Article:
In our discussions of the politics of popular culture, I continually return to two several themes. Most importantly, a creative work does not appear magically out of the ether. It is the result of decisions made by the participants in a given project. These agents have made a series of choices in the pursuit of a given goal and end product.
These choices are related to questions of intentionality, but do not necessarily override them. Because cultural workers are part of a given society, and therefore reproduce its values on a subconscious level, they may not always be fully aware of how a set of "common sense judgments" (can quite literally) color their decision making.
Moreover, intentionality does not take precedence over how audiences and individuals choose to process, receive, and interpret a work of art, film, movie, or literature. Sure, what a given cultural worker "means" by their work "matters." However, a cultural product has a life all of its own once out in circulation.
The creators of The Bible on the History Channel have made a series of predictable, albeit no less problematic choices related to how race will be represented in their story. The result of these choices is aparticularly noxious type of conservative multiculturalism.
In an effort to be "historically accurate" in their translation of a mythical text, Mark Burnett and Roma Downey have chosen to cast a racially and ethnically diverse range of actors and actresses in The Bible miniseries. In post Civil Rights Age of Obama America this must have just "felt right" to the director and lead writers of the show.
Efforts at inclusion and multiculturalism through "diverse" casting can be a great metaphorical sugar rush.
These same agents then chose to make a series of anachronistic choices. Jesus was cast as a white surfer dude with a tan. The historical Jesus was in all likelihood a person of color and not a white European of swarthy complexion (or not). Satan, who was introduced during the most recent episode of the TV show, is never actually described in literal terms by the actual text of the Bible. This led to a choice by Mark Burnett and Roma Downey. Do they not show his face? Do they distort it somehow? Or do they perhaps make a choice, as they have in every other aspect of creating The Bible TV series, to depict Satan as a white person?
Their working through those choices is the very moment when conservative multiculturalism runs off of the rails and into the proverbial ditch of the white racial frame and colorblind racism.
In an effort to be multicultural, Mark Burnett and Roma Downey cast the background characters and a few others like Samson as black and brown. The main players in the narrative--here being Jesus, Mary, Moses, and John--are "naturally" cast as white people. These depictions are inaccurate. But, they feel somehow make sense to those invested in the normativity of Whiteness. Likewise, it followed through on The Bible's creators' judgement that the Devil would be a brown man who is a doppelganger of President Barack Obama.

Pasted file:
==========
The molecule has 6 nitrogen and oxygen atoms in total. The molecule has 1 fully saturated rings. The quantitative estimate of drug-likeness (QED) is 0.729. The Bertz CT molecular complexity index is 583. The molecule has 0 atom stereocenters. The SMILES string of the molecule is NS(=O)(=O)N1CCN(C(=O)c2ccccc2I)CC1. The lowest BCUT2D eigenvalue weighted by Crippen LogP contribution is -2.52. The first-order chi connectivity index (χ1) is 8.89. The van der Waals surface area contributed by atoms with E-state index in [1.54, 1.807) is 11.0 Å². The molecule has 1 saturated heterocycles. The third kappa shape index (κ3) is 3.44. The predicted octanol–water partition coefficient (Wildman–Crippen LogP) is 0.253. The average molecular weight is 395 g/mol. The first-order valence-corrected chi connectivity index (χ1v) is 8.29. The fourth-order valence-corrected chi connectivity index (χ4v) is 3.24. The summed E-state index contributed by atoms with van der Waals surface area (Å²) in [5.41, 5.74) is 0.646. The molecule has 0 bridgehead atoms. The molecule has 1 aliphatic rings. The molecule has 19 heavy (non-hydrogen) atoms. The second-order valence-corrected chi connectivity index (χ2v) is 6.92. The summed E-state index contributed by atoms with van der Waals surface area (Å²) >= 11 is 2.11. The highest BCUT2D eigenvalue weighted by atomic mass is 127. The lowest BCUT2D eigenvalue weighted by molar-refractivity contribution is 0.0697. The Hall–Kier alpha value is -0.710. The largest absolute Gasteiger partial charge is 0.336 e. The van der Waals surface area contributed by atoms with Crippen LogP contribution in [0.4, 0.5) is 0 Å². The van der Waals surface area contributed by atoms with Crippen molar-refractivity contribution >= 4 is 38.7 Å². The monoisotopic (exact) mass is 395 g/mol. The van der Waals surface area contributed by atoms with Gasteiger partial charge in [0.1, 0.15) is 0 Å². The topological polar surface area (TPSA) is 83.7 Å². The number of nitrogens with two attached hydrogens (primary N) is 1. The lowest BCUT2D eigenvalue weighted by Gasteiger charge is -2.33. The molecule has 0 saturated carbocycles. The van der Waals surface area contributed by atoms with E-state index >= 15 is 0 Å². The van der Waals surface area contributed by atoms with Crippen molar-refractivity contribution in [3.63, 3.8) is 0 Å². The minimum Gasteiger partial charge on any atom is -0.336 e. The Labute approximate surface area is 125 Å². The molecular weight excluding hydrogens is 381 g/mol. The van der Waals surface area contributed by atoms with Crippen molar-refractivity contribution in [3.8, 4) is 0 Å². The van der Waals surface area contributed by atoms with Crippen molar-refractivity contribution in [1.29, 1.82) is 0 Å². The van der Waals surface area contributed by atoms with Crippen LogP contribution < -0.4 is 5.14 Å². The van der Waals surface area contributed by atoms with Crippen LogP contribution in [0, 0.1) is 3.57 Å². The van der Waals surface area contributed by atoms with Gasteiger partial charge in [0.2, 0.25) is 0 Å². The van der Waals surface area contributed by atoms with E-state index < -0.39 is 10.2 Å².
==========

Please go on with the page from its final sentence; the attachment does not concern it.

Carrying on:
If Mark Burnett and Roma Downey were consistent in their commitment to "accurately" depict the events relayed in the biblical text, they would have cast all (if not most) of the characters in the show as Middle Eastern people of color.
Ultimately, the creators of The Bible are not interested in the truth per se.
They are more compelled by an imperative to reproduce god in their own image: in this case white folks make an ahistorical anachronistic vision of their godhead who looks like a European surfer guy with long flowing hair. On a psycho historical level, Whiteness sees itself reflected back onto itself as something inherently good, just, righteous, loving, and innocent. Projection deems that Satan is something other than "white" in the West.
In The Bible, he is a "black" guy who is almost identical in appearance to Barack Obama.
I do not advocate for more racial, gender, class, and sexual diversity in the workplace and government, generally, and in Hollywood and the Arts, specifically, because of some trite belief that having different folks in a room will magically subvert institutional and social Power. I sincerely believe that having the best people doing the job is in the interest of the Common Good because it leverages our full human resource capacity as a society in a highly competitive global economy.
Diversity is a net bonus in small ways as well. For example, if there were some other folks in the room with the power to speak and be heard when The Bible TV show was being developed, maybe someone would raise a hand and say, "you know, this is sort of a problem here, we got the white guy as Jesus and all these brown people 'cause we want to be 'historically accurate.' But, then we are making the Devil a brown guy who looks damn close to Obama. None of this makes sense. Can we at least be consistent?"
The mass media in the United States, and as a global product, disseminates White ways of seeing, looking, knowing, understanding, and processing reality, history, philosophy, morality, pleasure, and truth-telling. This is not a conspiracy; it is simply business. The creators of The Bible TV show made a series of choices with the intent of making lots of money. Historical "truth" is always a victim to the reality of the market...even if this truth means a white lie of a Jesus and a Satan who looks like Barack Obama.